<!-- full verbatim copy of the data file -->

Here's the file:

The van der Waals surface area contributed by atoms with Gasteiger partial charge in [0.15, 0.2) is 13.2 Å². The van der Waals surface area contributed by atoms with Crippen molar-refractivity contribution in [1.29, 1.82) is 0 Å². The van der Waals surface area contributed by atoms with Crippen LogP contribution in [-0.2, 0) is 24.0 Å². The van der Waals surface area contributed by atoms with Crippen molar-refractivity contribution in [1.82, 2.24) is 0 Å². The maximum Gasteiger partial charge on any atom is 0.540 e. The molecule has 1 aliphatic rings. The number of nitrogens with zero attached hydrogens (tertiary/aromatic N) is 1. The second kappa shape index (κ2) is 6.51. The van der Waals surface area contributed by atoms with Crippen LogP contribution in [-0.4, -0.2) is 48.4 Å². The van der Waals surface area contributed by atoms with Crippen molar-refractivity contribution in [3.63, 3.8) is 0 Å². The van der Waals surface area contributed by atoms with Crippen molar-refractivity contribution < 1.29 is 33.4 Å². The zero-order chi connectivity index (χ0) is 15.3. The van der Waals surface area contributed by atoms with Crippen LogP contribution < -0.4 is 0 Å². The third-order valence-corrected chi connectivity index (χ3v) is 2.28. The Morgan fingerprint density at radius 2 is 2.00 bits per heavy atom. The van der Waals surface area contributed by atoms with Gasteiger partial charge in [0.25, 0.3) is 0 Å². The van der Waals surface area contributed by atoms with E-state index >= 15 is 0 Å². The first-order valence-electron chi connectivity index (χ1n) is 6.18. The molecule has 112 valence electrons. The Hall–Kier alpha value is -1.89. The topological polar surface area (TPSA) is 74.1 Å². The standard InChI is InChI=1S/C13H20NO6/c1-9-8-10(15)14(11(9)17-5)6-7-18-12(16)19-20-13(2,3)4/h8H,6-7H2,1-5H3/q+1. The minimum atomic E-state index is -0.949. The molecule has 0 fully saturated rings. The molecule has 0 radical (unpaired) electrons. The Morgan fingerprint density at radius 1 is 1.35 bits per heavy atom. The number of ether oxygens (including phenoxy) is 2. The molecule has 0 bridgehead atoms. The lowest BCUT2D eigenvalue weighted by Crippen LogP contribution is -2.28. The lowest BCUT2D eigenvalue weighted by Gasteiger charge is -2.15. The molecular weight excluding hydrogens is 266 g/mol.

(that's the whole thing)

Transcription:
The van der Waals surface area contributed by atoms with Gasteiger partial charge in [0.15, 0.2) is 13.2 Å². The van der Waals surface area contributed by atoms with Crippen molar-refractivity contribution in [1.29, 1.82) is 0 Å². The van der Waals surface area contributed by atoms with Crippen LogP contribution in [-0.2, 0) is 24.0 Å². The van der Waals surface area contributed by atoms with Crippen molar-refractivity contribution in [1.82, 2.24) is 0 Å². The maximum Gasteiger partial charge on any atom is 0.540 e. The molecule has 1 aliphatic rings. The number of nitrogens with zero attached hydrogens (tertiary/aromatic N) is 1. The second kappa shape index (κ2) is 6.51. The van der Waals surface area contributed by atoms with Crippen LogP contribution in [-0.4, -0.2) is 48.4 Å². The van der Waals surface area contributed by atoms with Crippen molar-refractivity contribution in [3.63, 3.8) is 0 Å². The van der Waals surface area contributed by atoms with Crippen molar-refractivity contribution < 1.29 is 33.4 Å². The zero-order chi connectivity index (χ0) is 15.3. The van der Waals surface area contributed by atoms with Crippen LogP contribution < -0.4 is 0 Å². The third-order valence-corrected chi connectivity index (χ3v) is 2.28. The Morgan fingerprint density at radius 2 is 2.00 bits per heavy atom. The van der Waals surface area contributed by atoms with Gasteiger partial charge in [0.25, 0.3) is 0 Å². The van der Waals surface area contributed by atoms with E-state index >= 15 is 0 Å². The first-order valence-electron chi connectivity index (χ1n) is 6.18. The molecule has 112 valence electrons. The Hall–Kier alpha value is -1.89. The topological polar surface area (TPSA) is 74.1 Å². The standard InChI is InChI=1S/C13H20NO6/c1-9-8-10(15)14(11(9)17-5)6-7-18-12(16)19-20-13(2,3)4/h8H,6-7H2,1-5H3/q+1. The minimum atomic E-state index is -0.949. The molecule has 0 fully saturated rings. The molecule has 0 radical (unpaired) electrons. The Morgan fingerprint density at radius 1 is 1.35 bits per heavy atom. The number of ether oxygens (including phenoxy) is 2. The molecule has 0 bridgehead atoms. The lowest BCUT2D eigenvalue weighted by Crippen LogP contribution is -2.28. The lowest BCUT2D eigenvalue weighted by Gasteiger charge is -2.15. The molecular weight excluding hydrogens is 266 g/mol.